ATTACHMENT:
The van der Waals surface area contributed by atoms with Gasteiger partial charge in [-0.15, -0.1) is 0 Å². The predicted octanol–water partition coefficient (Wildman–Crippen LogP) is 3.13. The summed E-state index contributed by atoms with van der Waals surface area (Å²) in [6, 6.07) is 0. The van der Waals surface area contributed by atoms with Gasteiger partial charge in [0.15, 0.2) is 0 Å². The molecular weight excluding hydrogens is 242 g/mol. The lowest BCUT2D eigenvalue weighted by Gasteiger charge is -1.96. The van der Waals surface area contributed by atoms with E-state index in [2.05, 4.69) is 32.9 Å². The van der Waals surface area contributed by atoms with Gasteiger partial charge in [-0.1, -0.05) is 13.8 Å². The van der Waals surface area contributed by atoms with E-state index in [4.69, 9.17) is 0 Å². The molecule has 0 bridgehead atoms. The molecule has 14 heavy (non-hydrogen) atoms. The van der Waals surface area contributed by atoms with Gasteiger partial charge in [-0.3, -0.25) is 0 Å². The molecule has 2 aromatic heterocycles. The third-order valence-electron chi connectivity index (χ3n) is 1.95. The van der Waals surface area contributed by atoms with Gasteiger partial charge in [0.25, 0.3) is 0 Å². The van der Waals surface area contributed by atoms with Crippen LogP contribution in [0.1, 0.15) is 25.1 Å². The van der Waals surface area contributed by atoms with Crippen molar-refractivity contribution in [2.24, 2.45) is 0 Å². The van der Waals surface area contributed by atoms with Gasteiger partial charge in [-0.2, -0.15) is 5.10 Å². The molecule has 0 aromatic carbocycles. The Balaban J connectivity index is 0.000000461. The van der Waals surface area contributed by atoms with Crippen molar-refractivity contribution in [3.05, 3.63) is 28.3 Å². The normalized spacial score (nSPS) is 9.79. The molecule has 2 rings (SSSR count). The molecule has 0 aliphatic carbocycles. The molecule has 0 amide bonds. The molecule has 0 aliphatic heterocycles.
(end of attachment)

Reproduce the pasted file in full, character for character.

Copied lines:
The van der Waals surface area contributed by atoms with Gasteiger partial charge in [-0.15, -0.1) is 0 Å². The predicted octanol–water partition coefficient (Wildman–Crippen LogP) is 3.13. The summed E-state index contributed by atoms with van der Waals surface area (Å²) in [6, 6.07) is 0. The van der Waals surface area contributed by atoms with Gasteiger partial charge in [0.15, 0.2) is 0 Å². The molecular weight excluding hydrogens is 242 g/mol. The lowest BCUT2D eigenvalue weighted by Gasteiger charge is -1.96. The van der Waals surface area contributed by atoms with E-state index in [2.05, 4.69) is 32.9 Å². The van der Waals surface area contributed by atoms with Gasteiger partial charge in [-0.1, -0.05) is 13.8 Å². The van der Waals surface area contributed by atoms with E-state index in [4.69, 9.17) is 0 Å². The molecule has 0 bridgehead atoms. The molecule has 14 heavy (non-hydrogen) atoms. The van der Waals surface area contributed by atoms with Gasteiger partial charge in [-0.3, -0.25) is 0 Å². The molecule has 2 aromatic heterocycles. The third-order valence-electron chi connectivity index (χ3n) is 1.95. The van der Waals surface area contributed by atoms with Gasteiger partial charge in [0.25, 0.3) is 0 Å². The van der Waals surface area contributed by atoms with Crippen LogP contribution in [0.1, 0.15) is 25.1 Å². The van der Waals surface area contributed by atoms with Crippen molar-refractivity contribution in [2.24, 2.45) is 0 Å². The van der Waals surface area contributed by atoms with Gasteiger partial charge in [-0.2, -0.15) is 5.10 Å². The molecule has 0 aromatic carbocycles. The Balaban J connectivity index is 0.000000461. The van der Waals surface area contributed by atoms with Crippen molar-refractivity contribution in [3.05, 3.63) is 28.3 Å². The normalized spacial score (nSPS) is 9.79. The molecule has 2 rings (SSSR count). The molecule has 0 aliphatic carbocycles. The molecule has 0 amide bonds. The molecule has 0 aliphatic heterocycles.